Thursday, 20 June 2013

Kaikoura 1-3 June

It's the Queen's Birthday w/e and she's kindly given us the Monday off so we decide to go to Kaikoura for the w/e. We had driven through on the way down to Christchurch at Easter but only stopped for lunch and didn't explore the area so we decide to return. It’s about a 3 hour drive north and much of the latter part of the journey is beside the coast so wonderful views along the way.

The beach at Kaikoura with snow-topped mountain range across the bay
We arrive for a fish & chip lunch, then after dumping car and bags at our b&b, decide to do a wander around the Kaikoura Peninsular Walkway, going past the seal colony. Last time we’d seen only one or two seals but at this time of year there are hundreds lolling around on the rocks and dipping in and out of the water. The peninsular is surrounded on three sides by rocky limestone tables and small sandy coves and at the seal colony you climb from the shore up to the tops of the cliffs, so great views along the coast in both directions.

View from the top of the Peninsular Walkway. Whale Bay is to the right. There are many seals dotted around this coast
but too distant to see
At Whale Bay we descend steps, planning to return along the limestone slabs at sea level. It’s a beautiful calm place in the pearly afternoon light. We notice a couple down on the beach and approach them to see what they’re collecting. They have handfuls of what they call ‘Les Yeux des Lucie’ (they're French). We couldn’t work out exactly what they were: my best guess being fossils, so we begin searching for them too, ending up with 20 or 30 in my pockets.

Looking for fossils in the cliffs on the way down to Whale Bay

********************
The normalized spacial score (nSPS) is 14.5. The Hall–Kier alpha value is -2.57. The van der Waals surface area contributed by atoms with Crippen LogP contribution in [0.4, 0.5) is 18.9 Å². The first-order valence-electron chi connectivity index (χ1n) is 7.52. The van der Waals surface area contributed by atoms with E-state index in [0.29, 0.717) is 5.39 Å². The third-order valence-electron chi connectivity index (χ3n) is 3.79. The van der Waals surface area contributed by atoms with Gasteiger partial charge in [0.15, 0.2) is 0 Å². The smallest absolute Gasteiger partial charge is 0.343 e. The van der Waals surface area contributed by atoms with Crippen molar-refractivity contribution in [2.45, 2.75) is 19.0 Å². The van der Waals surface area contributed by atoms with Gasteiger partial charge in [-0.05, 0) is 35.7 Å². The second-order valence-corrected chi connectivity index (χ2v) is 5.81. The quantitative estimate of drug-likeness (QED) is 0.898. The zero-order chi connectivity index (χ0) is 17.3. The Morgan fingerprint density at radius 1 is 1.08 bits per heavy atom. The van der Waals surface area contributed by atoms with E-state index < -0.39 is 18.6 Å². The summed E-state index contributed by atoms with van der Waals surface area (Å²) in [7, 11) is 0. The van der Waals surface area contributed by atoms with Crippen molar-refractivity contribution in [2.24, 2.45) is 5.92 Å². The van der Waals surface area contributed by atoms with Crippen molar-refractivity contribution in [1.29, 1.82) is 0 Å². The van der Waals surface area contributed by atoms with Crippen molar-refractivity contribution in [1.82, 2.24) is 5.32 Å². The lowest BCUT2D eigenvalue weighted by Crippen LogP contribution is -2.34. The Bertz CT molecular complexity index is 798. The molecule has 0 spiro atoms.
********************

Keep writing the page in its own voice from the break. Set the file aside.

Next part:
Eventually we tear ourselves away, pockets full, and continue walking back around the coast over the rocks. Rounding a rock at the foot of the cliff we virtually bump into a large aggressive bull seal who barks and charges at us. Mike rushes through along the path but I hang back effectively cutting myself off. Luckily another couple are also walking past and a kind kiwi woman takes my hand and we walk briskly past the barking beast.
Further along we turn a corner and the evening sun breaks out below the cloud bathing everything in a glorious soft orange glow.

Sun breaking through

Soft light at sunset on the walk back to Kaikoura

Next morning we booked into a whale watching trip but rough seas are forecast so we decide to cancel. Instead we drive up the coast a little to see the seal cub nursery. Mike’s been here before and I’ve seen some film of the spectacle, really something not to be missed. We park the car and it’s about a 10 minute walk up alongside a stream to the pool which is below a waterfall.
Seething with seals

On the way up there are baby seals clambering up or down the stream. They are born where the stream meets the sea and while being weaned they use the stream and pool as a nursery gaining skills and developing their strength for life out at sea. How many years this has been happening isn’t clear but it’s a famous natural phenomenon around here and one of the most amazing sights I’ve ever seen. The pool below  is fairly big and is literally seething with sleek little bodies ducking and diving, flipping over and doing somersaults in the air. The most spectacular show, and they’re doing it all just for fun. They obviously become used to visitors watching them and are not the least afraid, some coming out of the water to sniff the feet of the onlookers. Amazing!!

This afternoon the sun’s coming out and we take our picnic lunch to the far side of the Kaikoura peninsular then follow the walkway in the opposite direction, avoiding encounters with seals.
Walkway from southside
On our last morning we walk along the coast north of Kaikoura, beside an old railway track, hoping to get to the bluffs in the distance but we come to a dead end at a tunnel and have to retrace our steps. Early settlers must have lived on this patch of ground between cliffs and the coast as we come upon a grave dated 1846 with George Allbright carved on the headstone. There’s no sign of a house but the undergrowth is pretty dense and anything could be buried under the tangled mass of Banana Passionflower that covers the area with its beautiful dark pink flowers and pendulous fruit.

Proof that the coastline is eroding: a whole train with tracks lie on the beach below the footpath with a new tracks the other side
The beautiful flowers of the Banana Passionflower, native of South America which is unfortunately becoming a weed in
New Zealand, threatening native species. We tried the fruit but it was very sharp, maybe unripe

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